I mentioned that I was lucky enough at Christmas time to receive a copy of Edith Head: The Fifty Year Career of Hollywood's Greatest Costume Designer. I had read the book cover-to-cover by New Years Eve and now I dip in an out of it occasionally and most particularly when I'm watching an Edith Head credited film.
The book provides a fascinating insight into a truly accomplished woman and the photos and illustrations are to die for. I love old movies (well, the good ones), and as well as a snapshot of fashion history there is loads of Hollywood gossip and movie trivia contained within the glossy pages.
Edith started out at Paramount in the 20s when women rarely received a credit on any film unless they were starring in it. After assisting designers like Travis Banton and Howard Greer, it was Edith's costumes for Mae West in the early 30s really took her career to the next level, and she went on to mould the look of many famous stars including Dorothy Lamour, Barbara Stanwyck, Elizabeth Taylor, Grace Kelly and Natalie Wood. In those days, before personal stylists and fast fashion, Hollywood stars often turned to studio costumiers for their civilian wardrobes too.
Edith hit her peak in the 1950s when some of Paramount's most successful films were made and she soon become a household name. She gave regular fashion advice on TV and in print and even, for a while, had a touring show so that movie fans could see some of her most famous frocks up close and personal. The shot above is from one of those shows.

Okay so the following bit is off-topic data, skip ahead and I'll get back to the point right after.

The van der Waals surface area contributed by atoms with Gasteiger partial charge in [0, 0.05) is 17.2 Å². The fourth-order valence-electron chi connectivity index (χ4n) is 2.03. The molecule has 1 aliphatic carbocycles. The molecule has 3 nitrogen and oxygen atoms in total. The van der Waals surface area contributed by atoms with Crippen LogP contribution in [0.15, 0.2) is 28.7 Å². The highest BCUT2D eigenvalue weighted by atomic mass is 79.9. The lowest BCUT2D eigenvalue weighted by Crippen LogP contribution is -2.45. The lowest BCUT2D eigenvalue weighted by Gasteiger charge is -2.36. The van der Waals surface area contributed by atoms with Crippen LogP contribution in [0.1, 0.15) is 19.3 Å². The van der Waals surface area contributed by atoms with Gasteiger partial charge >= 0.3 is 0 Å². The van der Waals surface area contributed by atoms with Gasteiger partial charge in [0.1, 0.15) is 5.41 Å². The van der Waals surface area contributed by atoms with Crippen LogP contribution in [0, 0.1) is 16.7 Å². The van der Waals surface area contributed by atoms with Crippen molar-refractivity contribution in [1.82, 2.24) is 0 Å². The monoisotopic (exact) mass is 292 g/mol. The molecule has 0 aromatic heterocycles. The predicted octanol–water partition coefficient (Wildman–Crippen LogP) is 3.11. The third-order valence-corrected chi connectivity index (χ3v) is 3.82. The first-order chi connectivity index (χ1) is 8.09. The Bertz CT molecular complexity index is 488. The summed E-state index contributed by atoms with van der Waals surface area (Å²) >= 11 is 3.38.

Edith become close with many of the actresses she dressed (she was quoted saying that Grace Kelly was her favourite ever and they were friends) but like most she had a dark side too. Although she was much lauded and won 8 Academy Awards during her career there were, according to author Jay Jorgensen, a number of instances where she took credit for other designers works. Clearly she was fiercely ambitious.
As Edith become more and more successful she did less sketching of her designs herself but these old fashion illustrations were just so divinely pretty, I couldn't not include them. Here are some of Edith's recognisable designs from All About Eve, Harlow, The Great Race, To Catch a Thief and Vertigo.
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